The Madras High Court has issued a directive to the Tamil Nadu HR&CE department, instructing them to place signage in all Hindu temples, clearly stating that non-Hindus are restricted beyond the ‘Kodimaram’ area within the premises. Justice S Srimathy of the Madurai Bench emphasized the fundamental right of Hindus to practice and profess their religion. This ruling came in response to a petition from D Senthilkumar, seeking exclusive access for Hindus to the Arulmigu Palani Dhandayuthapani Swamy temple and its sub-temples, along with the installation of display boards to enforce this regulation at all entrances.
The notable Palani Murugan temple, situated in Dindigul district, was specifically mentioned in this context.
The respondents in the case included the Tamil Nadu government, represented by the Principal Secretary of the Department of Tourism, Culture and Religious Endowments, The Commissioner of the HR&CE Department, and the Executive Officer of the Palani temple. The HR&CE department oversees the administration of Hindu temples across Tamil Nadu.
In response to the petition, the court ordered the installation of boards stating “non-Hindus are not allowed inside the temple after Kodimaram” at the temple entrances, near the flagpole, and at prominent locations within the shrine. The court also mandated that non-Hindus seeking access to specific deities within the temple must provide an undertaking affirming their faith in the deity and willingness to adhere to Hindu customs and practices. Entries for such visits would be maintained in a register by the temple authorities.
Furthermore, the court stressed the importance of maintaining temple premises in accordance with temple rules, customs, and practices outlined in the agamas.
Although the respondents suggested confining the order to the Palani temple alone, the court dismissed this plea, asserting that the issue raised was of broader significance. The court highlighted that these restrictions aim to promote communal harmony among different religions and maintain peace in society. Therefore, the court directed the State Government, HR&CE department, and all involved in temple administration to adhere to these directives in all Hindu temples.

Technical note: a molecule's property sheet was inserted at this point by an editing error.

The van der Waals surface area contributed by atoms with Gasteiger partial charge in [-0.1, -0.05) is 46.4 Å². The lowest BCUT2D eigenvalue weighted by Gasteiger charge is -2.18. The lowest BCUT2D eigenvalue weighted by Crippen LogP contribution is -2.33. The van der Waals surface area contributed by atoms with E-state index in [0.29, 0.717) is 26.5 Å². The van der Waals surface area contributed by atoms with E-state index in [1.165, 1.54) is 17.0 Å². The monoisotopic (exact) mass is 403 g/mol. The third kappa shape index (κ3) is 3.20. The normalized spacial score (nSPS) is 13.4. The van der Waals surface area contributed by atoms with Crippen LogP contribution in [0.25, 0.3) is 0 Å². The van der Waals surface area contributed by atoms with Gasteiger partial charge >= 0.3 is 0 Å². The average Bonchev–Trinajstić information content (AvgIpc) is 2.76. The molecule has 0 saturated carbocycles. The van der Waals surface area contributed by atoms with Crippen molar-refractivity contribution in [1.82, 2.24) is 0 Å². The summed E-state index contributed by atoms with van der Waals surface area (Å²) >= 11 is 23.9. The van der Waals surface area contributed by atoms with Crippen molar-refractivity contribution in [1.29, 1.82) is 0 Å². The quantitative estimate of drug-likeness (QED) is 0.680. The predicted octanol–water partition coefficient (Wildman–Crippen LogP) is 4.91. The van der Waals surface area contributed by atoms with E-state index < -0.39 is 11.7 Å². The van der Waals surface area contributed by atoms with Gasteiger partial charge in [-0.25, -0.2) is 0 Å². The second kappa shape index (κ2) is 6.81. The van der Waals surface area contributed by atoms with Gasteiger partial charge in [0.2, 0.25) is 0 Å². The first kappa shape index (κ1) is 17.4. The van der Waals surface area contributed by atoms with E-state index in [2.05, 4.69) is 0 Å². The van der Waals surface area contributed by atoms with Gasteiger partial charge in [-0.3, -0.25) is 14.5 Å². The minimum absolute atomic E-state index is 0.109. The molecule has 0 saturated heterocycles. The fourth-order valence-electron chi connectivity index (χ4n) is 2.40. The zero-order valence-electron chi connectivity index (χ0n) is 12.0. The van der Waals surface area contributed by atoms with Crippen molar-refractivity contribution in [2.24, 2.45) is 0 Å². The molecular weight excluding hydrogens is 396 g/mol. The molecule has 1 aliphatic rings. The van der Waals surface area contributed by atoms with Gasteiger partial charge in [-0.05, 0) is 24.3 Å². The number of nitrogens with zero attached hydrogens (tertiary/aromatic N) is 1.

The court reiterated the fundamental rights of Hindus to practice and profess their faith, emphasizing that while individuals of other religions also have these rights, they should not interfere with Hindu customs and practices. Temples are not intended as tourist or picnic spots, and must be respected accordingly.
The court referenced specific incidents of non-Hindus allegedly misusing temple premises, such as consuming non-vegetarian food within temple grounds or attempting to conduct prayers with their sacred texts near sanctums. Such incidents, the court asserted, infringe upon the fundamental rights of Hindus as guaranteed by the Constitution.
Consequently, the court held that it is the duty of the HR&CE department to safeguard temples from such unwanted occurrences and ensure the protection of Hindu fundamental rights. Failure to do so, as evidenced by past incidents, is a neglect of constitutional duty.
The Madras High Court’s ruling underscores the importance of respecting Hindu customs and practices within temple premises, ensuring the fundamental rights of Hindus are upheld, and maintaining the sanctity of these religious spaces.